There are two montages in this little film with a big heart which evoke unique sensory emotions for anyone who has had a regular schooling: 1) school kids opening their lunch boxes and 2) their mothers preparing the food and packing the said lunch boxes. The camera captures these two events quite intimately. As an adult, who opened his last dabba in a school recess more than 20 years ago, I was transported to a world which I had long forgotten. I was observing it all from the outside and the primary reason I think these montages worked for me is not so much because I wanted to revisit and relive in that world, but how it made me feel content for having had a fortunate childhood to have experienced them.

This Amole Gupte film is primarily a “message” film but unlike the other “message” film directed by Mr Aamir Khan, stays away from bolding, CAPITALizing and underlining it. When the reason behind Stanley’s predicament is disclosed and the background score tugs at your heart-strings, the screenplay does not resolve Stanley’s problems with a simple and convenient cinematic ending, but instead flows right into Stanley’s way of dealing with it (which is not a new revelation since he has been shown dealing with it a number of times before the end).  That said, right from the outset the movie makes it clear that it wants to stay simple and not belabor, glorify or shock you in any which way: the animation sequence in the opening credits while incredibly powerful, is as simple as the writing with a chalk on a blackboard (no colorful dry erase markers on shiny whiteboards here). The movie sticks to this simplicity and while the central theme of Stanley’s mysteriously non-existent Dabba lingers, the script flows effortlessly between random incidents: from after-school football games, to school home work, to lunch recess or to the problem of a right handed and a left handed kid sharing desk-space.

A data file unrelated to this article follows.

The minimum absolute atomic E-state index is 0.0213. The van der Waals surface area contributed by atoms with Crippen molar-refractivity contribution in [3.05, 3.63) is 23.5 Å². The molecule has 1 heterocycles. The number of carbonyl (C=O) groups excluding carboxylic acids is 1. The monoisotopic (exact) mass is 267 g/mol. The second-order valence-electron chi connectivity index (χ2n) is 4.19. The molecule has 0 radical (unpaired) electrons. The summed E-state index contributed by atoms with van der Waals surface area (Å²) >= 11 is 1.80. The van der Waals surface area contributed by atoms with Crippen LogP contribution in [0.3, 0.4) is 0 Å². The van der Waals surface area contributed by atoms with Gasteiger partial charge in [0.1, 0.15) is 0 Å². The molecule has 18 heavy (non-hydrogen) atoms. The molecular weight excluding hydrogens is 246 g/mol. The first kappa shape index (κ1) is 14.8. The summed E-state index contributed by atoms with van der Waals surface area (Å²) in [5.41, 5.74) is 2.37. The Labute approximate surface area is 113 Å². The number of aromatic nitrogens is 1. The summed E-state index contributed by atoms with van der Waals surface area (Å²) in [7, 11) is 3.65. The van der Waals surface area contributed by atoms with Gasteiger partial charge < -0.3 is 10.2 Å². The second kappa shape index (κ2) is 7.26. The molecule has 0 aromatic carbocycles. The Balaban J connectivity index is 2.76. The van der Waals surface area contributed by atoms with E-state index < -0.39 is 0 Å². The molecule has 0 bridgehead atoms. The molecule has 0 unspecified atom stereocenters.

All the children in the movie not so much as perform but seem to just be children in front of the camera. The movie is full of faces and expressions, expressions so genuine, they have to have made it to the right places on the editor’s table. The adults in the movie who are mostly teachers do display some stereotypical traits, which is surprising considering how the rest of the movie avoids them. (Example: the Christian teacher is free-spirited while the South Indian teacher stays within the margins) Stanley’s nemesis is the Hindi Teacher Mr. Verma (aka Khadoos) played by Gupte himself. He manages to portray Khadoos like a monstrous, misunderstood and unloved dog.  His character to me seemed like a yesteryear Stanley who probably did not ever get a Rosie or an Akram to pull him through whatever awful things happened to him in his childhood. We never find out his back story which is completely OK since this is Stanley’s story. In fact the script does itself mighty good by not focusing on Khadoos’ back story and just lets him disappear. Comparisons are inevitable, the Aamir character takes over the second half of Taare Zameen Par and goes so far as to provide an explanation of how his character  also suffered from the same condition as the protagonist (and hence somehow wants us to believe that, he is qualified to be the cynosure of the proceedings in the second half). Oh well, I digress.

While not a perfect movie (is there such a thing?), Stanley ka Dabba does manage to transport you to a world which was simple and if it wasn’t, whatever was complicated could be resolved by simply switching seats.